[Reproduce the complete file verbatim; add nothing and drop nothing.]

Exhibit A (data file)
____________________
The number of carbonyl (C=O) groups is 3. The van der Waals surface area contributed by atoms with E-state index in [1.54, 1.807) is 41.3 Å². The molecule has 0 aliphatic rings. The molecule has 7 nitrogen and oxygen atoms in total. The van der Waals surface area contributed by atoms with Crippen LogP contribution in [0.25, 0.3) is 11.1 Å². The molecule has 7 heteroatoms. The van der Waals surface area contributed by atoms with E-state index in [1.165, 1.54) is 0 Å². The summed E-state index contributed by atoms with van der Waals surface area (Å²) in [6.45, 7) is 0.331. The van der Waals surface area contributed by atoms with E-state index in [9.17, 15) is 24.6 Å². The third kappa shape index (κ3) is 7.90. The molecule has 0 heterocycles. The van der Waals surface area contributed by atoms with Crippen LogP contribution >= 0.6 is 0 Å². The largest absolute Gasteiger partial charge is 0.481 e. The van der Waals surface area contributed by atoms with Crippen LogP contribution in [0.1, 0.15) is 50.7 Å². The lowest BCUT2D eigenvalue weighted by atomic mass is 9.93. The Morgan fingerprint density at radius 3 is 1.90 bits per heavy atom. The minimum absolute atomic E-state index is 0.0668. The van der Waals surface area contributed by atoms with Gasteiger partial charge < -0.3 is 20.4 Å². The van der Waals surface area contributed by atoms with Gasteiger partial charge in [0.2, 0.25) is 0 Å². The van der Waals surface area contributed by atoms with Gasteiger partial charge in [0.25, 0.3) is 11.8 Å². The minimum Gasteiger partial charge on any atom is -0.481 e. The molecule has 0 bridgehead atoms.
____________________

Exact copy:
The number of carbonyl (C=O) groups is 3. The van der Waals surface area contributed by atoms with E-state index in [1.54, 1.807) is 41.3 Å². The molecule has 0 aliphatic rings. The molecule has 7 nitrogen and oxygen atoms in total. The van der Waals surface area contributed by atoms with Crippen LogP contribution in [0.25, 0.3) is 11.1 Å². The molecule has 7 heteroatoms. The van der Waals surface area contributed by atoms with E-state index in [1.165, 1.54) is 0 Å². The summed E-state index contributed by atoms with van der Waals surface area (Å²) in [6.45, 7) is 0.331. The van der Waals surface area contributed by atoms with E-state index in [9.17, 15) is 24.6 Å². The third kappa shape index (κ3) is 7.90. The molecule has 0 heterocycles. The van der Waals surface area contributed by atoms with Crippen LogP contribution >= 0.6 is 0 Å². The largest absolute Gasteiger partial charge is 0.481 e. The van der Waals surface area contributed by atoms with Crippen LogP contribution in [0.1, 0.15) is 50.7 Å². The lowest BCUT2D eigenvalue weighted by atomic mass is 9.93. The Morgan fingerprint density at radius 3 is 1.90 bits per heavy atom. The minimum absolute atomic E-state index is 0.0668. The van der Waals surface area contributed by atoms with Gasteiger partial charge < -0.3 is 20.4 Å². The van der Waals surface area contributed by atoms with Gasteiger partial charge in [0.2, 0.25) is 0 Å². The van der Waals surface area contributed by atoms with Gasteiger partial charge in [0.25, 0.3) is 11.8 Å². The minimum Gasteiger partial charge on any atom is -0.481 e. The molecule has 0 bridgehead atoms.